The wrong end of the cost/value proposition

I know business lingo does not sit well with everyone, but this thought came to my mind today.

Customer value can be defined as the overall benefits received from a purchase after subtracting the price the customer has to pay for a product. A product that delivers lots of benefits, and these can be intangible things like prestige and a sense of well-being, can be priced higher and still be viewed by customers as a good value for the cost.

Okay, so drop all the language you don’t like in that example when thinking about church: customer, purchase, product, etc.

Here’s the question: Doesn’t this same equation describe the reason people do or do not find Christian discipleship worth the effort? They are engaging in a cost/value analysis, even if implicitly. Do the benefits of Christian discipleship outweigh the costs? When the answer to that question is “no,” they stop having any interest in serious discipleship.

In an earlier age, the church was pretty explicit in explaining the benefits: Heaven or Hell. And so the cost of discipleship, while high, was not close to value of the benefits.

This has always put pressure on the church to reduce the stakes, and so lower the cost. There is always a market for low-cost, Wal-Mart style religion. And such a thing is a good deal if there is such a thing as a second-rate heaven (or New Jerusalem) for those who bought on the bargain plan.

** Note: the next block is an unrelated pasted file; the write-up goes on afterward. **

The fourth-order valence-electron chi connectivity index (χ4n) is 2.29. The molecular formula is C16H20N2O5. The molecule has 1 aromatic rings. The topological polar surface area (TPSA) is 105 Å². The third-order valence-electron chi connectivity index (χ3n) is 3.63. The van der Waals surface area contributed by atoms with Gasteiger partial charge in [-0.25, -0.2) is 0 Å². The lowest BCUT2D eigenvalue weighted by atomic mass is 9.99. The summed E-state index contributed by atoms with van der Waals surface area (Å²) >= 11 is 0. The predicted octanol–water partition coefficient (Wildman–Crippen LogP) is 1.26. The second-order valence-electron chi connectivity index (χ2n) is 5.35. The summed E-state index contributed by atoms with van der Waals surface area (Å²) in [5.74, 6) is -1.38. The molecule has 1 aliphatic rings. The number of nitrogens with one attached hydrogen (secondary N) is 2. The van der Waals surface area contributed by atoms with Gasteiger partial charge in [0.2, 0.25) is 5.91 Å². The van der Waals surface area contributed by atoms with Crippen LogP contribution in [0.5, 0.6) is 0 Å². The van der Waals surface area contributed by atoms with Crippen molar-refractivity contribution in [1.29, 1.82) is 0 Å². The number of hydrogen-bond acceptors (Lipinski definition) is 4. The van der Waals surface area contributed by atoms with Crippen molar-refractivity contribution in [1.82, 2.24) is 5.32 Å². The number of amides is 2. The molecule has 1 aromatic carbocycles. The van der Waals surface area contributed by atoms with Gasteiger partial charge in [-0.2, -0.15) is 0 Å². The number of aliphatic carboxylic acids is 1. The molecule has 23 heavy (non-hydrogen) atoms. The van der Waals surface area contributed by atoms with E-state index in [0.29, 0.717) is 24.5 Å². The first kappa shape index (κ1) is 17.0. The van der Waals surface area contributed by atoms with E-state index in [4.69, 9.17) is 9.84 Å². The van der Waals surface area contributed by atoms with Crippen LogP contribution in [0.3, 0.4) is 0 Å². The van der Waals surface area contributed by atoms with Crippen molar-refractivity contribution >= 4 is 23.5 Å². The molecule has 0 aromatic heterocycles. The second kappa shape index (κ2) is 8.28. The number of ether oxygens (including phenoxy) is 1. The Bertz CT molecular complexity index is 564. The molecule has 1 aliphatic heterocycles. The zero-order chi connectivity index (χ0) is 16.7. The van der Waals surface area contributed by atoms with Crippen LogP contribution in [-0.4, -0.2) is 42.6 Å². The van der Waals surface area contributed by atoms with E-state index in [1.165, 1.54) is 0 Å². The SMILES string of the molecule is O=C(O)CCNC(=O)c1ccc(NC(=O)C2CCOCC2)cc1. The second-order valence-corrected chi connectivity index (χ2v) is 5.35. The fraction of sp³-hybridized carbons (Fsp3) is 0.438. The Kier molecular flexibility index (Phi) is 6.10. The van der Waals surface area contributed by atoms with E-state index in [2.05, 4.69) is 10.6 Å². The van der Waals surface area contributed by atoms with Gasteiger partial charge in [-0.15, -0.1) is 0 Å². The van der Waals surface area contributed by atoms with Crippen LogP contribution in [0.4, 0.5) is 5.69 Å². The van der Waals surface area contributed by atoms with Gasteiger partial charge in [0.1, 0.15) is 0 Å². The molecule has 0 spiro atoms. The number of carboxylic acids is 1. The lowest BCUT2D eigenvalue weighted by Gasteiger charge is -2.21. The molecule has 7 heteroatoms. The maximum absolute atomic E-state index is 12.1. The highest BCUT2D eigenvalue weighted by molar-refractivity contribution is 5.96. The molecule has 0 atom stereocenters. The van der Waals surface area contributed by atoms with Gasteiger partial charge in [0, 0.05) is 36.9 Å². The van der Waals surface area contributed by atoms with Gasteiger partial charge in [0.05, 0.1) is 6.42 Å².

As we have wavered in our confidence about the stakes of Christian discipleship, we have found ourselves more and more trying to convince people to pay a cost for benefits that could be easily attained for less effort in other places. We say, “We can give you a sense of belonging and some spiritual awe and a community.” Well, it turns out, so can the local professional football team.

It is not irrelevant to the dynamism of the early Methodist movement that it preached and took seriously the idea of the coming wrath. It is not irrelevant that the early Christian church saw itself in a spiritual war with the powers of darkness. It helps explain, rather, why so many people — but still a tiny minority of the overall population — were willing to pay the price about which Jesus spoke to his disciples.

In the words of Paul, they accounted all things loss compared to the value of knowing Jesus Christ.

Can the church exalt the benefits of knowing Jesus, of following him, more persuasively? Would doing so change the tepid nature of much of our discipleship?